by Joan Tollerton and David Farrell,
Food Research Branch, Agri-Food and Biosciences Institute, Newforge Lane, Belfast
THE meat industry accounts for 50 per cent of Northern Ireland’s agricultural output and, in these challenging times, the quality of our produce has never been more important.
The shelf-life of meat is a key challenge for the entire meat supply chain, especially given the distance to major markets in Great Britain. The shelf-life of fresh meat is inherently limited and, unfortunately, this can lead to considerable wastage for both consumers and retailers, as highlighted by WRAP (Waste and Resources Action Programme).
The Food Research Branch team at the Agri-Food and Biosciences Institute is identifying strategies to extend shelf-life and is working with the meat industry to mitigate financial losses and also contribute to sustaining the industry and protecting the environment.
Over the past number of years AFBI has become a leading expert of High Pressure Processing (HPP) and has helped many companies of varying sizes market their products internationally through the use
of HPP. HPP is a cold pasteurisation technique that subjects packaged foods to high pressures in a water medium. HPP has been proven to extend product shelf-life by inactivating the vegetative flora present in food.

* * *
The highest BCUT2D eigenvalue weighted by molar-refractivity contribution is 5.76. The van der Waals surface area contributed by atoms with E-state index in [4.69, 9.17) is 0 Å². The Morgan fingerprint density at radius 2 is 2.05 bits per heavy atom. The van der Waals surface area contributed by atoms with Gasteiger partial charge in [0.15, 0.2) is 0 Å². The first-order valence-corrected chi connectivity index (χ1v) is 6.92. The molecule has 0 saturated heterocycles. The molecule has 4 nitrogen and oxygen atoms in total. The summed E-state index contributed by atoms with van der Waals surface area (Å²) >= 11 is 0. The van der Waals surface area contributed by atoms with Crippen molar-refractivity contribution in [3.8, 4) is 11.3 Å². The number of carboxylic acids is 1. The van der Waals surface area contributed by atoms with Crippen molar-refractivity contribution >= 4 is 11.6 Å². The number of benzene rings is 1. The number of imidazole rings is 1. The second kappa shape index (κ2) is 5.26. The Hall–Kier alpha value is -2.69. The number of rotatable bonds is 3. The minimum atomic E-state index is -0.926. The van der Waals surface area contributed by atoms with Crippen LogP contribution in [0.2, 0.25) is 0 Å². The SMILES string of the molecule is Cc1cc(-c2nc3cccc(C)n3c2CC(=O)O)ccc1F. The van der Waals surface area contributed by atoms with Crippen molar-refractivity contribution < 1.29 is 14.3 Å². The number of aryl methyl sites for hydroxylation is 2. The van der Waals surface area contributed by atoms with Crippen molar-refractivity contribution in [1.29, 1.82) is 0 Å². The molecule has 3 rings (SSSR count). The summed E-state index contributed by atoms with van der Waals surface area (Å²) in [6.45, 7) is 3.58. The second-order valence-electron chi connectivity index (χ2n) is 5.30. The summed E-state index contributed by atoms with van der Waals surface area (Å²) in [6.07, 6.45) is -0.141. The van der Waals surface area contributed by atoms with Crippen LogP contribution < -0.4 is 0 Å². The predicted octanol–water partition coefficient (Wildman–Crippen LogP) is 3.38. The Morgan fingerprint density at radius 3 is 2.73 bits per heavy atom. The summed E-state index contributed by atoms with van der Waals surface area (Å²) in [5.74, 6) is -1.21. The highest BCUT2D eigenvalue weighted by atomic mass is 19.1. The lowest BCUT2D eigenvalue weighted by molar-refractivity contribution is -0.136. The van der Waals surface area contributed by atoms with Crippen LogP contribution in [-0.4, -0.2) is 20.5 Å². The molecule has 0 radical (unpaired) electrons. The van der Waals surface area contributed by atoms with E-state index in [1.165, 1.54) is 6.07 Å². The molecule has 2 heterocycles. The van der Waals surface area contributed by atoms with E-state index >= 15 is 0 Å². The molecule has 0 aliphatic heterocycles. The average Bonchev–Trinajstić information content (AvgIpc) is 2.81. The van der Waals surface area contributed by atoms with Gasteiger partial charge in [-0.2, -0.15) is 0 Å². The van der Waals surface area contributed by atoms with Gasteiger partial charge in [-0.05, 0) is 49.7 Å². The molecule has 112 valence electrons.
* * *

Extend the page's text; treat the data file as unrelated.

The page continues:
Recently, AFBI has been investigating the use of essential oils as novel strategies to extend shelf life. Cinnamon bark, clove bud and lemongrass oils have been tested with results showing promise for their use. These oils appear to inhibit food spoilage microorganisms and when used in combination with HPP have been found to extend shelf life significantly.
Special active packaging films have been developed using these oils and their effects on shelf life extension, in combination with HPP, have been investigated. Figure 1 demonstrates how, used on their own, the essential oils extended shelf life of raw minced beef by 1-3 days but used in combination with HPP, shelf life was extended by up to 35 days.
The next goal for the AFBI Food Research team is to identify which naturally occurring compounds cause this effect and investigate whether or not similar compounds can be extracted from the waste streams of Northern Ireland’s food industry. Preliminary results are very encouraging and the outlook for developing a circular food economy is exciting!